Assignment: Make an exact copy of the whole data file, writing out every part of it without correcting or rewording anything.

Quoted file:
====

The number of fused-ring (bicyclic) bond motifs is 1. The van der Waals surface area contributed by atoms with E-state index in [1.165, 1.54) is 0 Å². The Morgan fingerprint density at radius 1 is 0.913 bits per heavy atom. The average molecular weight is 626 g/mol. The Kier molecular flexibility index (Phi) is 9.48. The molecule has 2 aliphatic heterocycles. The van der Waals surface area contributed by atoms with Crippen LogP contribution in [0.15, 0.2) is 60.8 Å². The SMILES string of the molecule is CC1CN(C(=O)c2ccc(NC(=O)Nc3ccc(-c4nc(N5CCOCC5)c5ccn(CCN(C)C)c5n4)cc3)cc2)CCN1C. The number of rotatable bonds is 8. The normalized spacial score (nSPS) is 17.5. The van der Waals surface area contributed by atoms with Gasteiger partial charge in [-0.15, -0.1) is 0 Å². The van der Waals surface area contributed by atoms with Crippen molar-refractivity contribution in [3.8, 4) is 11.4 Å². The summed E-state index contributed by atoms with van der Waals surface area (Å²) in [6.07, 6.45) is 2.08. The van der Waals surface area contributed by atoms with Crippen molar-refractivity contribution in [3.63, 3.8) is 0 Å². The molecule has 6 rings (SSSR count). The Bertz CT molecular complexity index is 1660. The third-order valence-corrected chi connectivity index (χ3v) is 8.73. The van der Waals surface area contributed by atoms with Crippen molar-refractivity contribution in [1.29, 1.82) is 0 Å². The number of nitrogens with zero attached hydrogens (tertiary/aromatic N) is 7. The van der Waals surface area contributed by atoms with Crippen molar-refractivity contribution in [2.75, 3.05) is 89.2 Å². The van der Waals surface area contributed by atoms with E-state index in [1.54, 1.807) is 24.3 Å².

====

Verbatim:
The number of fused-ring (bicyclic) bond motifs is 1. The van der Waals surface area contributed by atoms with E-state index in [1.165, 1.54) is 0 Å². The Morgan fingerprint density at radius 1 is 0.913 bits per heavy atom. The average molecular weight is 626 g/mol. The Kier molecular flexibility index (Phi) is 9.48. The molecule has 2 aliphatic heterocycles. The van der Waals surface area contributed by atoms with Crippen LogP contribution in [0.15, 0.2) is 60.8 Å². The SMILES string of the molecule is CC1CN(C(=O)c2ccc(NC(=O)Nc3ccc(-c4nc(N5CCOCC5)c5ccn(CCN(C)C)c5n4)cc3)cc2)CCN1C. The number of rotatable bonds is 8. The normalized spacial score (nSPS) is 17.5. The van der Waals surface area contributed by atoms with Gasteiger partial charge in [-0.15, -0.1) is 0 Å². The van der Waals surface area contributed by atoms with Crippen molar-refractivity contribution in [3.8, 4) is 11.4 Å². The summed E-state index contributed by atoms with van der Waals surface area (Å²) in [6.07, 6.45) is 2.08. The van der Waals surface area contributed by atoms with Crippen molar-refractivity contribution in [3.63, 3.8) is 0 Å². The molecule has 6 rings (SSSR count). The Bertz CT molecular complexity index is 1660. The third-order valence-corrected chi connectivity index (χ3v) is 8.73. The van der Waals surface area contributed by atoms with Crippen molar-refractivity contribution in [1.29, 1.82) is 0 Å². The number of nitrogens with zero attached hydrogens (tertiary/aromatic N) is 7. The van der Waals surface area contributed by atoms with Crippen molar-refractivity contribution in [2.75, 3.05) is 89.2 Å². The van der Waals surface area contributed by atoms with E-state index in [1.54, 1.807) is 24.3 Å².